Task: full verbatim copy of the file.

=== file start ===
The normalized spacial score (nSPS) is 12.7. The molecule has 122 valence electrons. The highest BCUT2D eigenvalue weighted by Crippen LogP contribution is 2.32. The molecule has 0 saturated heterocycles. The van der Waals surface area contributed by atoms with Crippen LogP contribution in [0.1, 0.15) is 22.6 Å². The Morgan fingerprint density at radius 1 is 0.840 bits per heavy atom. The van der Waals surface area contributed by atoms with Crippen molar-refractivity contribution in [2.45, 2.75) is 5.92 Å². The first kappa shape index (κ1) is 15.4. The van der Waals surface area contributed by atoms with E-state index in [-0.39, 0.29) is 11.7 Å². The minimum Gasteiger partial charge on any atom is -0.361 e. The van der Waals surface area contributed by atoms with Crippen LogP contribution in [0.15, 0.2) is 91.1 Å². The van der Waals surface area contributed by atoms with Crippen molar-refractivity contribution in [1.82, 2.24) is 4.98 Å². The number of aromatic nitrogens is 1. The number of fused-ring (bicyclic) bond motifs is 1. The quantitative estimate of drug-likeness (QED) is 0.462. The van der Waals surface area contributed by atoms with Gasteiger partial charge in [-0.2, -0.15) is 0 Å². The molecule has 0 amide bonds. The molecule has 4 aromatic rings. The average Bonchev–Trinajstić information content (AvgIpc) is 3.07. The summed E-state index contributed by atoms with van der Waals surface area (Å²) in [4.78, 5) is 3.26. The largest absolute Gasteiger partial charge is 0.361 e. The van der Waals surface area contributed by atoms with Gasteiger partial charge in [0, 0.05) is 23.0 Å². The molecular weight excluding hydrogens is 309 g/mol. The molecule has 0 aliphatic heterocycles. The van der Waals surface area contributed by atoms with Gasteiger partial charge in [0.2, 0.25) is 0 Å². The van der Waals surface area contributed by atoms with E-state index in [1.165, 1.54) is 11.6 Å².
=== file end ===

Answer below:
The normalized spacial score (nSPS) is 12.7. The molecule has 122 valence electrons. The highest BCUT2D eigenvalue weighted by Crippen LogP contribution is 2.32. The molecule has 0 saturated heterocycles. The van der Waals surface area contributed by atoms with Crippen LogP contribution in [0.1, 0.15) is 22.6 Å². The Morgan fingerprint density at radius 1 is 0.840 bits per heavy atom. The van der Waals surface area contributed by atoms with Crippen molar-refractivity contribution in [2.45, 2.75) is 5.92 Å². The first kappa shape index (κ1) is 15.4. The van der Waals surface area contributed by atoms with E-state index in [-0.39, 0.29) is 11.7 Å². The minimum Gasteiger partial charge on any atom is -0.361 e. The van der Waals surface area contributed by atoms with Crippen LogP contribution in [0.15, 0.2) is 91.1 Å². The van der Waals surface area contributed by atoms with Crippen molar-refractivity contribution in [1.82, 2.24) is 4.98 Å². The number of aromatic nitrogens is 1. The number of fused-ring (bicyclic) bond motifs is 1. The quantitative estimate of drug-likeness (QED) is 0.462. The van der Waals surface area contributed by atoms with Gasteiger partial charge in [-0.2, -0.15) is 0 Å². The molecule has 0 amide bonds. The molecule has 4 aromatic rings. The average Bonchev–Trinajstić information content (AvgIpc) is 3.07. The summed E-state index contributed by atoms with van der Waals surface area (Å²) in [4.78, 5) is 3.26. The largest absolute Gasteiger partial charge is 0.361 e. The van der Waals surface area contributed by atoms with Gasteiger partial charge in [0, 0.05) is 23.0 Å². The molecular weight excluding hydrogens is 309 g/mol. The molecule has 0 aliphatic heterocycles. The van der Waals surface area contributed by atoms with Gasteiger partial charge in [0.2, 0.25) is 0 Å². The van der Waals surface area contributed by atoms with E-state index in [1.165, 1.54) is 11.6 Å².